Word of the Day

Saturday, May 2, 2009

Etymology of 羊膜 (youmaku)

I was intrigued by the combination of kanjis in 羊膜, made up by 羊 (sheep) and 膜 (membrane) to mean amnion. After a little bit of googling, this is what I found:




Which can be translated as: The amnion is the membrane that envelops the fetus, where you find the amniotic fluid.
Nomadic peoples revered the gods by celebrating a festival in which they gutted a sheep, especially a pregnant one, and the bag which they found inside the animal was filled with a fluid around the embryo, from which it got its name.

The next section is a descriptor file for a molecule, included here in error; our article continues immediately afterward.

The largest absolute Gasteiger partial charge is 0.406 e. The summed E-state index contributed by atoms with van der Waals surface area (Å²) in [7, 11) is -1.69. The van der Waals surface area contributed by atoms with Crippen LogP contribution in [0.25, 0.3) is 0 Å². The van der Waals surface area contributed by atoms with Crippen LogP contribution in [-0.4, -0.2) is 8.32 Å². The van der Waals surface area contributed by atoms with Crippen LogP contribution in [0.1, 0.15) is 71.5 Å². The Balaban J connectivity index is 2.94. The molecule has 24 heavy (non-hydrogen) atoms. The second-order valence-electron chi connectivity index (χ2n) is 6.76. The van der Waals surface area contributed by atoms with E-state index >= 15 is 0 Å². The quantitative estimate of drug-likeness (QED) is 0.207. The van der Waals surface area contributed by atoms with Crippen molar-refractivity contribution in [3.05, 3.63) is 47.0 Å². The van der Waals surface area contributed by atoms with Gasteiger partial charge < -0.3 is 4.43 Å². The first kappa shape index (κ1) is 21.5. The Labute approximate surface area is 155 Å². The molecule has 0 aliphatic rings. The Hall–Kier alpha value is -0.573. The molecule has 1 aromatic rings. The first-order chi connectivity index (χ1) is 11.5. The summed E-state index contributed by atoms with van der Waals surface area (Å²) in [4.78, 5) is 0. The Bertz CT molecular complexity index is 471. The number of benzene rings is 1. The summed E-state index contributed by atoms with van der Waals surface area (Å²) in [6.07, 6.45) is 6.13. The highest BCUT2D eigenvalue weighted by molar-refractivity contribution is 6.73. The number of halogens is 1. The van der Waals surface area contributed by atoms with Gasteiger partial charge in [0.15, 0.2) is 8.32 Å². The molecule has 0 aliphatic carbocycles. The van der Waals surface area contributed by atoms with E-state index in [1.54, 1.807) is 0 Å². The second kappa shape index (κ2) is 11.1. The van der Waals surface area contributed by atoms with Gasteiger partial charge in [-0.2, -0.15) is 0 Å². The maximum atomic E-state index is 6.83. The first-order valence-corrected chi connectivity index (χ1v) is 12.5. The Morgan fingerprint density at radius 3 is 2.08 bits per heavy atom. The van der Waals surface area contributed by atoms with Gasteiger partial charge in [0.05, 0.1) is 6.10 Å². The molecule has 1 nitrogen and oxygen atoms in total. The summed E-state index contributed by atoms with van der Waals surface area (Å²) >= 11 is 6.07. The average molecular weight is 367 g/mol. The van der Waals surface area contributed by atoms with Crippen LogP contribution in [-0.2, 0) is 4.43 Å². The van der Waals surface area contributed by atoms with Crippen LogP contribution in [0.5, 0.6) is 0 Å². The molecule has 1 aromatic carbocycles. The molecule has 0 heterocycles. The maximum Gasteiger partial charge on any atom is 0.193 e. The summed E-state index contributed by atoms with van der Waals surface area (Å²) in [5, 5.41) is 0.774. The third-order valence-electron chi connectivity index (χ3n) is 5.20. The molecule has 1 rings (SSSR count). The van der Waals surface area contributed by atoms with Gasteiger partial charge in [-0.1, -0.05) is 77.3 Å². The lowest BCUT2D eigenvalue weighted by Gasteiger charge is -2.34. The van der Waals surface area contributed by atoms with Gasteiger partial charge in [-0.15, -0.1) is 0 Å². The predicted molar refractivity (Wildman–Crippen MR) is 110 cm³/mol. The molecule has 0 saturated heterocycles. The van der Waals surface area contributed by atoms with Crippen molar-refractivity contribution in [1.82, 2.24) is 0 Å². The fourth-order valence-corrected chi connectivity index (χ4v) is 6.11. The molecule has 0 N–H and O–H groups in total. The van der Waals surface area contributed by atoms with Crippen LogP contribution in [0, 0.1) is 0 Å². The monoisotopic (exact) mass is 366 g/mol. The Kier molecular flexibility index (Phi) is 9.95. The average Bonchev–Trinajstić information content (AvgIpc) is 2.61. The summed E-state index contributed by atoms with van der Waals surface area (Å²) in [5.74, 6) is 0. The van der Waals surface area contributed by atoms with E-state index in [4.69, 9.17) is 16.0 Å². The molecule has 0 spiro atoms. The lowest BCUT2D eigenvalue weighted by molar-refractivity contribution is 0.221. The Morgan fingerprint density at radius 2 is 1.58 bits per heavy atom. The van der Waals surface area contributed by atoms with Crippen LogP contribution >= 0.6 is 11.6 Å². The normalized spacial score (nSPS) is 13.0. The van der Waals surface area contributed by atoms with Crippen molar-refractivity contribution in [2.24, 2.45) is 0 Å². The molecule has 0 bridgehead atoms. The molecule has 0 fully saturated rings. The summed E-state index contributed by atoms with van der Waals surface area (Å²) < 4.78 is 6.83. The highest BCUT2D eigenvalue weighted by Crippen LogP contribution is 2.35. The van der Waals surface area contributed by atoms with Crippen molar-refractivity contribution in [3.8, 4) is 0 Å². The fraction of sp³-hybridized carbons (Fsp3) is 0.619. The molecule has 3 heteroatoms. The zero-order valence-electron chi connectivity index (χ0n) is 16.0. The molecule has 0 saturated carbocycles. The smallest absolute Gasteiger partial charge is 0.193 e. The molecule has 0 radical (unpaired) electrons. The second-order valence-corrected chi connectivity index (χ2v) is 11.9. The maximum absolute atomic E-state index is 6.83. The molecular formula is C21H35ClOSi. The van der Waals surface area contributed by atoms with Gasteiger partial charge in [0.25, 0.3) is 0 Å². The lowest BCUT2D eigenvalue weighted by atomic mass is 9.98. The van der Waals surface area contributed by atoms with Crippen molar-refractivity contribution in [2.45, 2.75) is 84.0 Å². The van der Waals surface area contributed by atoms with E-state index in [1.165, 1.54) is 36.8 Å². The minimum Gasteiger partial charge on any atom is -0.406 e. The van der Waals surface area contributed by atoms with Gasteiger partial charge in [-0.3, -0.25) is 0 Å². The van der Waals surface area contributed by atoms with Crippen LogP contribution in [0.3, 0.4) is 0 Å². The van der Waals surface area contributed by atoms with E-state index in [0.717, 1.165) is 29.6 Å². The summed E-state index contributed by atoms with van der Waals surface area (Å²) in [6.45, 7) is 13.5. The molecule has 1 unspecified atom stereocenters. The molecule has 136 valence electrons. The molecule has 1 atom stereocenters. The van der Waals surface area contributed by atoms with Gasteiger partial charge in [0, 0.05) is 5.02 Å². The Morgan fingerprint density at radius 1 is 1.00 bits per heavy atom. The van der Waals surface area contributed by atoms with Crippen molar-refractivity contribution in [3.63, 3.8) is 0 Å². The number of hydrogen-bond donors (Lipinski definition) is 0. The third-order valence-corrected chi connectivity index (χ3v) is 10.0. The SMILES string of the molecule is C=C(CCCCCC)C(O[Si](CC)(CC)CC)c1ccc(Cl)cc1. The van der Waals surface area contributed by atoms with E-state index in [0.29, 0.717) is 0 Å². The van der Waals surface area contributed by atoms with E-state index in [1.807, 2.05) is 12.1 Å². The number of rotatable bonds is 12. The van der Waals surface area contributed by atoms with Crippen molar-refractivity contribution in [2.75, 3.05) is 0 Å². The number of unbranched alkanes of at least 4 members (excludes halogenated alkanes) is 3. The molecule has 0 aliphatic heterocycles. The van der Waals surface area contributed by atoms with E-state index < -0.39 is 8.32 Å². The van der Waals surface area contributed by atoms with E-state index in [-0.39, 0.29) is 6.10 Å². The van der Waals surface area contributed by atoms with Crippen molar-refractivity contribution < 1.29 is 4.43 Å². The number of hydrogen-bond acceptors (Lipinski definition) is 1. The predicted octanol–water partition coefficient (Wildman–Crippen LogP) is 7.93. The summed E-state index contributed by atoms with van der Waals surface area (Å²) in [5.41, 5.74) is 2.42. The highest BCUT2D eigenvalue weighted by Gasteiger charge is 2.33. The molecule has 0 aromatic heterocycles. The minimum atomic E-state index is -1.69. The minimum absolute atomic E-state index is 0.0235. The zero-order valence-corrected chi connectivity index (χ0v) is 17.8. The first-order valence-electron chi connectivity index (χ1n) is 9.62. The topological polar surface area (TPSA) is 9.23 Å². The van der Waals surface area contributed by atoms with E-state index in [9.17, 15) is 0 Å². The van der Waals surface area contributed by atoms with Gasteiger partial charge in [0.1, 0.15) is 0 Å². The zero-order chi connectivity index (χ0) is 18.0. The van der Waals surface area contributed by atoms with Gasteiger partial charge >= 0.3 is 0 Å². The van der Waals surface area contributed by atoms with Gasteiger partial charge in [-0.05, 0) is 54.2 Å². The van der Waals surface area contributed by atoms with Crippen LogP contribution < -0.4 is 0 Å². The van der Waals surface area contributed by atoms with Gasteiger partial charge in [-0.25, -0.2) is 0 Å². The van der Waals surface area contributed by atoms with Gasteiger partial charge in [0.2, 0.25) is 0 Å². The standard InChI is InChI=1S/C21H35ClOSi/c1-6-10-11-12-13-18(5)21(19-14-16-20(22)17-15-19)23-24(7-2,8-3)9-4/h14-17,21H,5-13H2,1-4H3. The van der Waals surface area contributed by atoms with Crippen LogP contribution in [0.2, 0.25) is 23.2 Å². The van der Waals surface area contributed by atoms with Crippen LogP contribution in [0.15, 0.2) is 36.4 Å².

Youmaku is translated as amnion in English, which derives from Latin Ammon (the name of the ancient Egyptian sun god, the ram with curved horns.

And this is what I found concerning the origin of amnion.

1 comment:

Sparnai said...

The Japanese source confuses Gk. amnion (< ame; bucket) with words such as amnos[he-sheep], amnē, amnis[she-lamb]. It's cute but a folk etymology.